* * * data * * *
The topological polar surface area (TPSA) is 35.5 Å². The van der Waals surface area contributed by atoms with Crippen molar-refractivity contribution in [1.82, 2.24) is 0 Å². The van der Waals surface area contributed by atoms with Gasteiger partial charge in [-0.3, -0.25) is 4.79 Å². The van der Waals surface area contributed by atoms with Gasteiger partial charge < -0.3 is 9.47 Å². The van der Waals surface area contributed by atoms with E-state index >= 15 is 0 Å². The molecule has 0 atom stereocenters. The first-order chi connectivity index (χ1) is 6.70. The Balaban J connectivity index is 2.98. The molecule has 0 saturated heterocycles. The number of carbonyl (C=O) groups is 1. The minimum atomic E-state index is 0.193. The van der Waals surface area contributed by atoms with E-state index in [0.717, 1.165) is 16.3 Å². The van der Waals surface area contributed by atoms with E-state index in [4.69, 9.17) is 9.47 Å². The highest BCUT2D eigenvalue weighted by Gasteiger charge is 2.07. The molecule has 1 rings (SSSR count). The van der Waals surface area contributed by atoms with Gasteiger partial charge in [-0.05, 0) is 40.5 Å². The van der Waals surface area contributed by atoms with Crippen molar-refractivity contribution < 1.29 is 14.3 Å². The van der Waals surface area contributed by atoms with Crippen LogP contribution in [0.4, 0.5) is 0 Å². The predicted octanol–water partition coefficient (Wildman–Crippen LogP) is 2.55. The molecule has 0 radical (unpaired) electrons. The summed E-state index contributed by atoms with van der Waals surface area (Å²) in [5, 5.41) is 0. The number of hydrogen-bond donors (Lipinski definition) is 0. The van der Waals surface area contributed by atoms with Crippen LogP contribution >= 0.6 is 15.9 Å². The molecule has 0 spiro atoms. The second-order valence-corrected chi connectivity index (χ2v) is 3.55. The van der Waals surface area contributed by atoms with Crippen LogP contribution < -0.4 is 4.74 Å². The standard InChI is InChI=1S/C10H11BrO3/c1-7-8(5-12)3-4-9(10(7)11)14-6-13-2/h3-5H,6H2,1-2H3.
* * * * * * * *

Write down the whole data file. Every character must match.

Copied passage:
The topological polar surface area (TPSA) is 35.5 Å². The van der Waals surface area contributed by atoms with Crippen molar-refractivity contribution in [1.82, 2.24) is 0 Å². The van der Waals surface area contributed by atoms with Gasteiger partial charge in [-0.3, -0.25) is 4.79 Å². The van der Waals surface area contributed by atoms with Gasteiger partial charge < -0.3 is 9.47 Å². The van der Waals surface area contributed by atoms with E-state index >= 15 is 0 Å². The molecule has 0 atom stereocenters. The first-order chi connectivity index (χ1) is 6.70. The Balaban J connectivity index is 2.98. The molecule has 0 saturated heterocycles. The number of carbonyl (C=O) groups is 1. The minimum atomic E-state index is 0.193. The van der Waals surface area contributed by atoms with E-state index in [0.717, 1.165) is 16.3 Å². The van der Waals surface area contributed by atoms with E-state index in [4.69, 9.17) is 9.47 Å². The highest BCUT2D eigenvalue weighted by Gasteiger charge is 2.07. The molecule has 1 rings (SSSR count). The van der Waals surface area contributed by atoms with Gasteiger partial charge in [-0.05, 0) is 40.5 Å². The van der Waals surface area contributed by atoms with Crippen molar-refractivity contribution < 1.29 is 14.3 Å². The van der Waals surface area contributed by atoms with Crippen LogP contribution in [0.4, 0.5) is 0 Å². The predicted octanol–water partition coefficient (Wildman–Crippen LogP) is 2.55. The molecule has 0 radical (unpaired) electrons. The summed E-state index contributed by atoms with van der Waals surface area (Å²) in [5, 5.41) is 0. The number of hydrogen-bond donors (Lipinski definition) is 0. The van der Waals surface area contributed by atoms with Crippen LogP contribution >= 0.6 is 15.9 Å². The molecule has 0 spiro atoms. The second-order valence-corrected chi connectivity index (χ2v) is 3.55. The van der Waals surface area contributed by atoms with Crippen LogP contribution < -0.4 is 4.74 Å². The standard InChI is InChI=1S/C10H11BrO3/c1-7-8(5-12)3-4-9(10(7)11)14-6-13-2/h3-5H,6H2,1-2H3.